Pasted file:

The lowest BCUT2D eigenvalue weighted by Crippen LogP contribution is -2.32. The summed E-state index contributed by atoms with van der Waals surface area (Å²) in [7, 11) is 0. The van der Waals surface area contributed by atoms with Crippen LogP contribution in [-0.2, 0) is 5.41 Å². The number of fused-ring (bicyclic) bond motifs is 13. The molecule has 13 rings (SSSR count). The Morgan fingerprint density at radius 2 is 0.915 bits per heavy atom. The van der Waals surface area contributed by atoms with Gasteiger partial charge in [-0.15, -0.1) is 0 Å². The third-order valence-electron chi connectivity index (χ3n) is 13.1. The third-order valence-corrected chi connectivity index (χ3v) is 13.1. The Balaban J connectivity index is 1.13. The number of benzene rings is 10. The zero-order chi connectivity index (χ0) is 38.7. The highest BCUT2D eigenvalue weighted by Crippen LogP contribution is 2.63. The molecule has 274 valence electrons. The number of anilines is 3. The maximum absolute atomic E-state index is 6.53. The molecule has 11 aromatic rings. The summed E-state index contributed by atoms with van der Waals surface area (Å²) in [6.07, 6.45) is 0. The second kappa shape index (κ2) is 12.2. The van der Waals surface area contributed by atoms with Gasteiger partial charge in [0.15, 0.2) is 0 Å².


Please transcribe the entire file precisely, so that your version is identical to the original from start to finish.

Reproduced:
The lowest BCUT2D eigenvalue weighted by Crippen LogP contribution is -2.32. The summed E-state index contributed by atoms with van der Waals surface area (Å²) in [7, 11) is 0. The van der Waals surface area contributed by atoms with Crippen LogP contribution in [-0.2, 0) is 5.41 Å². The number of fused-ring (bicyclic) bond motifs is 13. The molecule has 13 rings (SSSR count). The Morgan fingerprint density at radius 2 is 0.915 bits per heavy atom. The van der Waals surface area contributed by atoms with Gasteiger partial charge in [-0.15, -0.1) is 0 Å². The third-order valence-electron chi connectivity index (χ3n) is 13.1. The third-order valence-corrected chi connectivity index (χ3v) is 13.1. The Balaban J connectivity index is 1.13. The number of benzene rings is 10. The zero-order chi connectivity index (χ0) is 38.7. The highest BCUT2D eigenvalue weighted by Crippen LogP contribution is 2.63. The molecule has 274 valence electrons. The number of anilines is 3. The maximum absolute atomic E-state index is 6.53. The molecule has 11 aromatic rings. The summed E-state index contributed by atoms with van der Waals surface area (Å²) in [6.07, 6.45) is 0. The second kappa shape index (κ2) is 12.2. The van der Waals surface area contributed by atoms with Gasteiger partial charge in [0.15, 0.2) is 0 Å².